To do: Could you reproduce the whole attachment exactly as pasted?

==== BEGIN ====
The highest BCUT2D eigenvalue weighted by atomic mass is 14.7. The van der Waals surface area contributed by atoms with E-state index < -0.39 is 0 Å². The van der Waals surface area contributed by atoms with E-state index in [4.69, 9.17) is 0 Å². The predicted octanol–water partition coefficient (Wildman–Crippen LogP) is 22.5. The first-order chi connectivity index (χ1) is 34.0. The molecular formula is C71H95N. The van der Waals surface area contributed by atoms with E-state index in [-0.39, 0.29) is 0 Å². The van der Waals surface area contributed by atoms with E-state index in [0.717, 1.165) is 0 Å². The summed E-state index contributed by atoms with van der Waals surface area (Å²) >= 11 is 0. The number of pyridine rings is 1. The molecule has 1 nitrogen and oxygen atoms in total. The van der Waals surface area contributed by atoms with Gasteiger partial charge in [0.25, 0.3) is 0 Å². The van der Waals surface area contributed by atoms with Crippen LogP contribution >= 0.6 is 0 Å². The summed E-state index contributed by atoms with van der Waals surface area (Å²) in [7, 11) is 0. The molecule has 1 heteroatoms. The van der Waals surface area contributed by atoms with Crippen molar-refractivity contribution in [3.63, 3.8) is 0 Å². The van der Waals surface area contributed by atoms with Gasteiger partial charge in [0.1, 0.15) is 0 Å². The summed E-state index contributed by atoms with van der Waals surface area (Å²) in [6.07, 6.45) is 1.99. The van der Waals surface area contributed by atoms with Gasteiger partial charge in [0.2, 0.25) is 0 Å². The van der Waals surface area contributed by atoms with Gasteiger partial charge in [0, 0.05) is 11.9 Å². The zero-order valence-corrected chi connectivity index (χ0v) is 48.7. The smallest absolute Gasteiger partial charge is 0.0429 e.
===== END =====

The highest BCUT2D eigenvalue weighted by atomic mass is 14.7. The van der Waals surface area contributed by atoms with E-state index < -0.39 is 0 Å². The van der Waals surface area contributed by atoms with E-state index in [4.69, 9.17) is 0 Å². The predicted octanol–water partition coefficient (Wildman–Crippen LogP) is 22.5. The first-order chi connectivity index (χ1) is 34.0. The molecular formula is C71H95N. The van der Waals surface area contributed by atoms with E-state index in [-0.39, 0.29) is 0 Å². The van der Waals surface area contributed by atoms with E-state index in [0.717, 1.165) is 0 Å². The summed E-state index contributed by atoms with van der Waals surface area (Å²) >= 11 is 0. The number of pyridine rings is 1. The molecule has 1 nitrogen and oxygen atoms in total. The van der Waals surface area contributed by atoms with Gasteiger partial charge in [0.25, 0.3) is 0 Å². The van der Waals surface area contributed by atoms with Crippen LogP contribution >= 0.6 is 0 Å². The summed E-state index contributed by atoms with van der Waals surface area (Å²) in [7, 11) is 0. The molecule has 1 heteroatoms. The van der Waals surface area contributed by atoms with Crippen molar-refractivity contribution in [3.63, 3.8) is 0 Å². The van der Waals surface area contributed by atoms with Gasteiger partial charge in [0.1, 0.15) is 0 Å². The summed E-state index contributed by atoms with van der Waals surface area (Å²) in [6.07, 6.45) is 1.99. The van der Waals surface area contributed by atoms with Gasteiger partial charge in [0.2, 0.25) is 0 Å². The van der Waals surface area contributed by atoms with Gasteiger partial charge in [0, 0.05) is 11.9 Å². The zero-order valence-corrected chi connectivity index (χ0v) is 48.7. The smallest absolute Gasteiger partial charge is 0.0429 e.